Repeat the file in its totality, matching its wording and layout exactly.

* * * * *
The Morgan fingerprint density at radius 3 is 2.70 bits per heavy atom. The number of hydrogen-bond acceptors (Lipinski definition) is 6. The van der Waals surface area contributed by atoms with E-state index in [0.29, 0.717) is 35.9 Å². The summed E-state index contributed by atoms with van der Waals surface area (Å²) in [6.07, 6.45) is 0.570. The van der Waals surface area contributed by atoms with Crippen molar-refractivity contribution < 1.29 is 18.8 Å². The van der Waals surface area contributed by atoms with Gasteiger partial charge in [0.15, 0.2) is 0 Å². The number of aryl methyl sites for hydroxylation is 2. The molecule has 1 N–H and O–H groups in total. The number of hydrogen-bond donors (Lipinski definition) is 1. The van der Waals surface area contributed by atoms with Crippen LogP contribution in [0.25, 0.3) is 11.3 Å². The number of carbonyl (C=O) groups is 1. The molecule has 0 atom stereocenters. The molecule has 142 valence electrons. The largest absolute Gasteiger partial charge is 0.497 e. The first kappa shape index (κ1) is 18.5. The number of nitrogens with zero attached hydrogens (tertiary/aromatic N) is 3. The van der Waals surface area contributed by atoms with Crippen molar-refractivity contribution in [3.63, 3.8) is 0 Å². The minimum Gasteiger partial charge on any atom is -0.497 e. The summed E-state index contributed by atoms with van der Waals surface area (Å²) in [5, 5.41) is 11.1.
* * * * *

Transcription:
The Morgan fingerprint density at radius 3 is 2.70 bits per heavy atom. The number of hydrogen-bond acceptors (Lipinski definition) is 6. The van der Waals surface area contributed by atoms with E-state index in [0.29, 0.717) is 35.9 Å². The summed E-state index contributed by atoms with van der Waals surface area (Å²) in [6.07, 6.45) is 0.570. The van der Waals surface area contributed by atoms with Crippen molar-refractivity contribution < 1.29 is 18.8 Å². The van der Waals surface area contributed by atoms with Gasteiger partial charge in [0.15, 0.2) is 0 Å². The number of aryl methyl sites for hydroxylation is 2. The molecule has 1 N–H and O–H groups in total. The number of hydrogen-bond donors (Lipinski definition) is 1. The van der Waals surface area contributed by atoms with Crippen LogP contribution in [0.25, 0.3) is 11.3 Å². The number of carbonyl (C=O) groups is 1. The molecule has 0 atom stereocenters. The molecule has 142 valence electrons. The largest absolute Gasteiger partial charge is 0.497 e. The first kappa shape index (κ1) is 18.5. The number of nitrogens with zero attached hydrogens (tertiary/aromatic N) is 3. The van der Waals surface area contributed by atoms with Crippen molar-refractivity contribution in [3.63, 3.8) is 0 Å². The minimum Gasteiger partial charge on any atom is -0.497 e. The summed E-state index contributed by atoms with van der Waals surface area (Å²) in [5, 5.41) is 11.1.